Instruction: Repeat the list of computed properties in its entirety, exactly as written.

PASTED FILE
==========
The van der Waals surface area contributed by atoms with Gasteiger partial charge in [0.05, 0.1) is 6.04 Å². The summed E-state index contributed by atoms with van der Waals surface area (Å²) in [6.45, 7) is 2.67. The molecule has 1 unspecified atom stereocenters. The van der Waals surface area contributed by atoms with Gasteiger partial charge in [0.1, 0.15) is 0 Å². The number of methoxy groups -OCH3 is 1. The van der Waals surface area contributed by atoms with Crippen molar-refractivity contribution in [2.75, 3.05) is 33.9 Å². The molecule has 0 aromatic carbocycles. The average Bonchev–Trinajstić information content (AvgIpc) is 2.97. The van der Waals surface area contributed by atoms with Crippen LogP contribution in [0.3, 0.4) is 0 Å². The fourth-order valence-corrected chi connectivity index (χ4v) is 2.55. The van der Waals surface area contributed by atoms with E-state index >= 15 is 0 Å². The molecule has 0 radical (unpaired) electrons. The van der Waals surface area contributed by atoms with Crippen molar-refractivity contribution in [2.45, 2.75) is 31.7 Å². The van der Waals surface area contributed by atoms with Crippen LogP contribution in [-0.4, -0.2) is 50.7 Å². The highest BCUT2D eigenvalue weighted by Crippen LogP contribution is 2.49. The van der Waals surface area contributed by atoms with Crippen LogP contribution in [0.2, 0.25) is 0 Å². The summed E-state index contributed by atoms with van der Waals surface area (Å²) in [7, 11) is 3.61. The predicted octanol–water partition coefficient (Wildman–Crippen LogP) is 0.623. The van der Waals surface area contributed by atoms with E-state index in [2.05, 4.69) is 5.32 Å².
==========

The van der Waals surface area contributed by atoms with Gasteiger partial charge in [0.05, 0.1) is 6.04 Å². The summed E-state index contributed by atoms with van der Waals surface area (Å²) in [6.45, 7) is 2.67. The molecule has 1 unspecified atom stereocenters. The van der Waals surface area contributed by atoms with Gasteiger partial charge in [0.1, 0.15) is 0 Å². The number of methoxy groups -OCH3 is 1. The van der Waals surface area contributed by atoms with Crippen molar-refractivity contribution in [2.75, 3.05) is 33.9 Å². The molecule has 0 aromatic carbocycles. The average Bonchev–Trinajstić information content (AvgIpc) is 2.97. The van der Waals surface area contributed by atoms with Crippen LogP contribution in [0.3, 0.4) is 0 Å². The fourth-order valence-corrected chi connectivity index (χ4v) is 2.55. The van der Waals surface area contributed by atoms with E-state index >= 15 is 0 Å². The molecule has 0 radical (unpaired) electrons. The van der Waals surface area contributed by atoms with Crippen molar-refractivity contribution in [2.45, 2.75) is 31.7 Å². The van der Waals surface area contributed by atoms with Crippen LogP contribution in [-0.4, -0.2) is 50.7 Å². The highest BCUT2D eigenvalue weighted by Crippen LogP contribution is 2.49. The van der Waals surface area contributed by atoms with Crippen LogP contribution in [0.2, 0.25) is 0 Å². The summed E-state index contributed by atoms with van der Waals surface area (Å²) in [7, 11) is 3.61. The predicted octanol–water partition coefficient (Wildman–Crippen LogP) is 0.623. The van der Waals surface area contributed by atoms with E-state index in [2.05, 4.69) is 5.32 Å².